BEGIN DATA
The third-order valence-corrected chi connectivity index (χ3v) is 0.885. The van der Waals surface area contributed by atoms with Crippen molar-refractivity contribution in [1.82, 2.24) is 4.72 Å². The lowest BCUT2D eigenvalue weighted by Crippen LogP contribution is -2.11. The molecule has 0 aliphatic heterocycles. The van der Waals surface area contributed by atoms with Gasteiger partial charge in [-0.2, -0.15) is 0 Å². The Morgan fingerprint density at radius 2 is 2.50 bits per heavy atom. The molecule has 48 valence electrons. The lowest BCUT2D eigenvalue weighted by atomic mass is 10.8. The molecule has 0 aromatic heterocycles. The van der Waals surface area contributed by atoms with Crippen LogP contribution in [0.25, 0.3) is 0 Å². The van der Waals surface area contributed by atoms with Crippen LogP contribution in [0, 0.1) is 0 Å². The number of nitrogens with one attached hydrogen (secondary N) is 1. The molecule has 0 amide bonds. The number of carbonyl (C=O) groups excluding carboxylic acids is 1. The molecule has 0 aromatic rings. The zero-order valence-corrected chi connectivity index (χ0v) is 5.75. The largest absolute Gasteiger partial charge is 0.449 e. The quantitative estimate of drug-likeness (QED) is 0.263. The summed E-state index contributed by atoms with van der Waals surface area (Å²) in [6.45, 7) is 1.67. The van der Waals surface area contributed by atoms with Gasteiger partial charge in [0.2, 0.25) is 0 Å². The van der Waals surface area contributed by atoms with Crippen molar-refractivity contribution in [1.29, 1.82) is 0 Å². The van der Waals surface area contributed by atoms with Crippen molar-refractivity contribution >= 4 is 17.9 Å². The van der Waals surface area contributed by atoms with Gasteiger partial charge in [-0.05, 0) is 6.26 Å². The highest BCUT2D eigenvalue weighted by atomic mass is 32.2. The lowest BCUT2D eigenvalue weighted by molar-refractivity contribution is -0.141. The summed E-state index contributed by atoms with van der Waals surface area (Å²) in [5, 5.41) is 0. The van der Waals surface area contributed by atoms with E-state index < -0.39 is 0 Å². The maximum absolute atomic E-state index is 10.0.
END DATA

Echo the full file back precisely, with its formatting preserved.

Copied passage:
The third-order valence-corrected chi connectivity index (χ3v) is 0.885. The van der Waals surface area contributed by atoms with Crippen molar-refractivity contribution in [1.82, 2.24) is 4.72 Å². The lowest BCUT2D eigenvalue weighted by Crippen LogP contribution is -2.11. The molecule has 0 aliphatic heterocycles. The van der Waals surface area contributed by atoms with Gasteiger partial charge in [-0.2, -0.15) is 0 Å². The Morgan fingerprint density at radius 2 is 2.50 bits per heavy atom. The molecule has 48 valence electrons. The lowest BCUT2D eigenvalue weighted by atomic mass is 10.8. The molecule has 0 aromatic heterocycles. The van der Waals surface area contributed by atoms with Crippen LogP contribution in [0.25, 0.3) is 0 Å². The van der Waals surface area contributed by atoms with Crippen LogP contribution in [0, 0.1) is 0 Å². The number of nitrogens with one attached hydrogen (secondary N) is 1. The molecule has 0 amide bonds. The number of carbonyl (C=O) groups excluding carboxylic acids is 1. The molecule has 0 aromatic rings. The zero-order valence-corrected chi connectivity index (χ0v) is 5.75. The largest absolute Gasteiger partial charge is 0.449 e. The quantitative estimate of drug-likeness (QED) is 0.263. The summed E-state index contributed by atoms with van der Waals surface area (Å²) in [6.45, 7) is 1.67. The van der Waals surface area contributed by atoms with Gasteiger partial charge in [0.2, 0.25) is 0 Å². The van der Waals surface area contributed by atoms with Crippen molar-refractivity contribution in [1.29, 1.82) is 0 Å². The van der Waals surface area contributed by atoms with Crippen molar-refractivity contribution >= 4 is 17.9 Å². The van der Waals surface area contributed by atoms with Gasteiger partial charge in [-0.05, 0) is 6.26 Å². The highest BCUT2D eigenvalue weighted by atomic mass is 32.2. The lowest BCUT2D eigenvalue weighted by molar-refractivity contribution is -0.141. The summed E-state index contributed by atoms with van der Waals surface area (Å²) in [5, 5.41) is 0. The van der Waals surface area contributed by atoms with E-state index < -0.39 is 0 Å². The maximum absolute atomic E-state index is 10.0.